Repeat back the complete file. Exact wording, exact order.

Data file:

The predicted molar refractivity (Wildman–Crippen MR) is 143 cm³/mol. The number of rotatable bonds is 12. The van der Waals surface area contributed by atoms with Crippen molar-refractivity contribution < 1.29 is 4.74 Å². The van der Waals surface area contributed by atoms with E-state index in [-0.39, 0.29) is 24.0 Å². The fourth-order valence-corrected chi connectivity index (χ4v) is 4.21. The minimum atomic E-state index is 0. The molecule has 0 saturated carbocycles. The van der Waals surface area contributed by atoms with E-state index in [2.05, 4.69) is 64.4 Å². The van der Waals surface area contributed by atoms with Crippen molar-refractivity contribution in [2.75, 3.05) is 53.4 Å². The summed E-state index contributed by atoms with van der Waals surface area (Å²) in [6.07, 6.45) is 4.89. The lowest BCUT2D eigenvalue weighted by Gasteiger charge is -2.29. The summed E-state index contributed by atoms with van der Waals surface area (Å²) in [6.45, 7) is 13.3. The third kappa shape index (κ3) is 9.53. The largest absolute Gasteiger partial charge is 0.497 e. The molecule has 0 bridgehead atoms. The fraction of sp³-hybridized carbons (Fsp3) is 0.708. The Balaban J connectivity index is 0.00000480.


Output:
The predicted molar refractivity (Wildman–Crippen MR) is 143 cm³/mol. The number of rotatable bonds is 12. The van der Waals surface area contributed by atoms with Crippen molar-refractivity contribution < 1.29 is 4.74 Å². The van der Waals surface area contributed by atoms with E-state index in [-0.39, 0.29) is 24.0 Å². The fourth-order valence-corrected chi connectivity index (χ4v) is 4.21. The minimum atomic E-state index is 0. The molecule has 0 saturated carbocycles. The van der Waals surface area contributed by atoms with E-state index in [2.05, 4.69) is 64.4 Å². The van der Waals surface area contributed by atoms with Crippen molar-refractivity contribution in [2.75, 3.05) is 53.4 Å². The summed E-state index contributed by atoms with van der Waals surface area (Å²) in [6.07, 6.45) is 4.89. The lowest BCUT2D eigenvalue weighted by Gasteiger charge is -2.29. The summed E-state index contributed by atoms with van der Waals surface area (Å²) in [6.45, 7) is 13.3. The third kappa shape index (κ3) is 9.53. The largest absolute Gasteiger partial charge is 0.497 e. The molecule has 0 bridgehead atoms. The fraction of sp³-hybridized carbons (Fsp3) is 0.708. The Balaban J connectivity index is 0.00000480.